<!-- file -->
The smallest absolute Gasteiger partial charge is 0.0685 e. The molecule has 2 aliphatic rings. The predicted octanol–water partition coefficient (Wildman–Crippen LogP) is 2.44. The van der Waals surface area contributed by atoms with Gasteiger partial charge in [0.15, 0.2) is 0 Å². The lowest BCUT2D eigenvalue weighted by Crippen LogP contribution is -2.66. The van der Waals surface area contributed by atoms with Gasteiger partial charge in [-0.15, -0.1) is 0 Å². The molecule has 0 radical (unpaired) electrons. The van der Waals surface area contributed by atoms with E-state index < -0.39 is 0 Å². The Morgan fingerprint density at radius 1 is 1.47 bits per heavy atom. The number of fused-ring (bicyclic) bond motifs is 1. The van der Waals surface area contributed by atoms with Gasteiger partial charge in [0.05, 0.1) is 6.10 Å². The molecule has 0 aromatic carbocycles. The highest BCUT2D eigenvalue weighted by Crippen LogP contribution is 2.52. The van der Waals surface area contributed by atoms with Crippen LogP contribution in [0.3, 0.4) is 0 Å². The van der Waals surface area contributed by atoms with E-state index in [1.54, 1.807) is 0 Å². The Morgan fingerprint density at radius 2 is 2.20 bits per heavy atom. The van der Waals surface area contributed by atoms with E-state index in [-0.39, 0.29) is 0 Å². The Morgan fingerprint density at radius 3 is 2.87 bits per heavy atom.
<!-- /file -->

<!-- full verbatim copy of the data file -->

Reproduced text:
The smallest absolute Gasteiger partial charge is 0.0685 e. The molecule has 2 aliphatic rings. The predicted octanol–water partition coefficient (Wildman–Crippen LogP) is 2.44. The van der Waals surface area contributed by atoms with Gasteiger partial charge in [0.15, 0.2) is 0 Å². The lowest BCUT2D eigenvalue weighted by Crippen LogP contribution is -2.66. The van der Waals surface area contributed by atoms with Gasteiger partial charge in [-0.15, -0.1) is 0 Å². The molecule has 0 radical (unpaired) electrons. The van der Waals surface area contributed by atoms with E-state index < -0.39 is 0 Å². The Morgan fingerprint density at radius 1 is 1.47 bits per heavy atom. The number of fused-ring (bicyclic) bond motifs is 1. The van der Waals surface area contributed by atoms with Gasteiger partial charge in [0.05, 0.1) is 6.10 Å². The molecule has 0 aromatic carbocycles. The highest BCUT2D eigenvalue weighted by Crippen LogP contribution is 2.52. The van der Waals surface area contributed by atoms with Crippen LogP contribution in [0.3, 0.4) is 0 Å². The van der Waals surface area contributed by atoms with E-state index in [1.54, 1.807) is 0 Å². The Morgan fingerprint density at radius 2 is 2.20 bits per heavy atom. The van der Waals surface area contributed by atoms with E-state index in [-0.39, 0.29) is 0 Å². The Morgan fingerprint density at radius 3 is 2.87 bits per heavy atom.